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Physical Care

  • Necessary and unnecessary medications are explained
  • Pain Management is discussed in depth
  • Essential physical care topics such as hygiene, continence, mouth and skin care are explained
  • Case studies are provided to highlight each point raised
  • Importance of nutrition and hydration in terms of the person's best interests are discussed
  • Causes and aids to issues such as fatigue, dysphagia, dyspnoea, nausea and vomiting are explained

This chapter discusses the common physical signs and symptoms of older persons who are dying. It looks at various types of patients from those who find the dying process to be gentle deterioration with no distressing symptoms to others who find it accompanied by varying degrees of discomfort and how they should be cared for. Also discussed are the aged care staff's responsibilities of undertaking continuous assessment, reporting and documentation of signs and symptoms by careful observation.

Contents include

  • Introduction
  • Medications
    • Family meetings
    • Necessary and unnecessary medications
    • Regular and frequent reviews
  • Pain management
    • A collaborative approach
    • Assessment
    • Consent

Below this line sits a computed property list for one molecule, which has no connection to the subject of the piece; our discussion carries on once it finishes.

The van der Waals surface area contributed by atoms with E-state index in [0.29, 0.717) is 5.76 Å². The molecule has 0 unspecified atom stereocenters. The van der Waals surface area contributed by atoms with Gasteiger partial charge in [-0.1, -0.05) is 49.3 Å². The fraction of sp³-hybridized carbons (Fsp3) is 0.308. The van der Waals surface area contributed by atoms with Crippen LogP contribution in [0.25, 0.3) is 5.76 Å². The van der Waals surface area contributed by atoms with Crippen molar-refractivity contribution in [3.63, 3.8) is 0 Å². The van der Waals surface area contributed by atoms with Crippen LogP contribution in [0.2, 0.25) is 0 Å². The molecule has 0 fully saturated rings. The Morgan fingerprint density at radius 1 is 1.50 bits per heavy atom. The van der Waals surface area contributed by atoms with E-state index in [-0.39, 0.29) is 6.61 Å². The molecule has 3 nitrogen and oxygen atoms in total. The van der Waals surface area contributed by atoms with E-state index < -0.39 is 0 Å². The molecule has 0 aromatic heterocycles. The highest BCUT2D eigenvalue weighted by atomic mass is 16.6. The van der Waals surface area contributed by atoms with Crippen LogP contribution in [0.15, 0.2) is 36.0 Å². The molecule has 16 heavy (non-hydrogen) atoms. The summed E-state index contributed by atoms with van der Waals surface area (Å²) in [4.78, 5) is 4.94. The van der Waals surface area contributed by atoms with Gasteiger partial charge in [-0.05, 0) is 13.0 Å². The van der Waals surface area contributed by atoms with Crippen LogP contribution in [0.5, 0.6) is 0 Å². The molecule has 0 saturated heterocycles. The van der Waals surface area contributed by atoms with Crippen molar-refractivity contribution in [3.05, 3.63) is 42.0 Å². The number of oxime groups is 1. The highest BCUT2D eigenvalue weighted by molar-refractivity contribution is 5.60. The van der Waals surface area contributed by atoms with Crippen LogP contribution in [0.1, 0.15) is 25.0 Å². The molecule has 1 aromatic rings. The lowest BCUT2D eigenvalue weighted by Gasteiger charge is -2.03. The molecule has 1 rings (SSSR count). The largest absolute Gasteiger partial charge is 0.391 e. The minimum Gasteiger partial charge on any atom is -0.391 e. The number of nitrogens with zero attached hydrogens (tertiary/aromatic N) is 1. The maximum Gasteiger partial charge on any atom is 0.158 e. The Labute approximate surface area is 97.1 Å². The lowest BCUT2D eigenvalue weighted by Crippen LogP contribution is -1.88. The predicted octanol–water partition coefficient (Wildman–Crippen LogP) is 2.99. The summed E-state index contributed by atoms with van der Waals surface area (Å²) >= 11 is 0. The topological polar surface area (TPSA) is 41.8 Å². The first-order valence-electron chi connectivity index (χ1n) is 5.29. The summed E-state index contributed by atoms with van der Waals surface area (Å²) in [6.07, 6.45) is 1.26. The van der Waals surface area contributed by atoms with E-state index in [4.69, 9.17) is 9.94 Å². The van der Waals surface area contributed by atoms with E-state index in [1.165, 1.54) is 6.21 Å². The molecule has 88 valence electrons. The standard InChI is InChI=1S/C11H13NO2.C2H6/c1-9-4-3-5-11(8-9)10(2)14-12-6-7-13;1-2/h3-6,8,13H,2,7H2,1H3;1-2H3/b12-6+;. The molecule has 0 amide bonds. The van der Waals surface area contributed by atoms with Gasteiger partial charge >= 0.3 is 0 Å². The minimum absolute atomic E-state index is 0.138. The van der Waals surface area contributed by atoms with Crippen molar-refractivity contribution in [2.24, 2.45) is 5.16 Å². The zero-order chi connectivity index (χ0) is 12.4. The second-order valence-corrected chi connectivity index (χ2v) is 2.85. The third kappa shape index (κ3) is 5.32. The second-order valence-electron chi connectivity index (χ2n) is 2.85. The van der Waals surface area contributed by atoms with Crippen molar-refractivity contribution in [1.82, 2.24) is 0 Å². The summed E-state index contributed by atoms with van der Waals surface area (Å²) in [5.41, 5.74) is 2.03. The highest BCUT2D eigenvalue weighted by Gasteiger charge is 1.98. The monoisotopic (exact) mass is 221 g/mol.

• Route of administration
    • Use of opioids
    • Incident pain
    • Education
    • Non-physical causes of pain
  • Hygiene and grooming
  • Continence care
  • Constipation
  • Mobility, skin care, and positioning
  • Mouth care
  • Nutrition and hydration
    • Social significance of food and drink
    • End-of-life choices
    • Tube-feeding
    • Weight loss
    • Acting in the person's best interests
  • Fatigue
  • Nausea and vomiting
  • Dysphagia
  • Dyspnoea
  • Documentation
  • Support
  • Conclusion
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Author / Editor Biographies

Aged Care Palliative Care Consultant, RN, Dip Arts, B App Sci (adv.nsg) Grad Dip Geront. Nsg, B Theol, M Theol, PhD,FRCNA, FAAG
Dr Rosalie Hudson's varied nursing career is focused on aged care, dementia care and palliative care. As a consultant nurse educator, with qualifications in theology, she explores end-of-life issues for older people; as an author, teacher and associate professor with the University of Melbourne, she seeks to raise the profile of gerontic nursing. Rosalie has had twelve years of experience as a director of nursing of a 50-bed nursing home, as well as extensive experience in community nursing practice.
Palliative Care
Professor Margaret O’Connor is the inaugural Professor of Nursing at Swinburne University in Melbourne. Prior to this she was the Vivian Bullwinkel Chair in Palliative Care Nursing at Monash University, where she established and led a successful Palliative Care Research Team. Margaret’s research has been widely published, concentrating on models of palliative care , issues of culture and the end of life needs of particular population groups. From 2006 to 2011 Margaret served as the President of Palliative Care Australia and in 2005 she was made a member of the Order of Australia for h...

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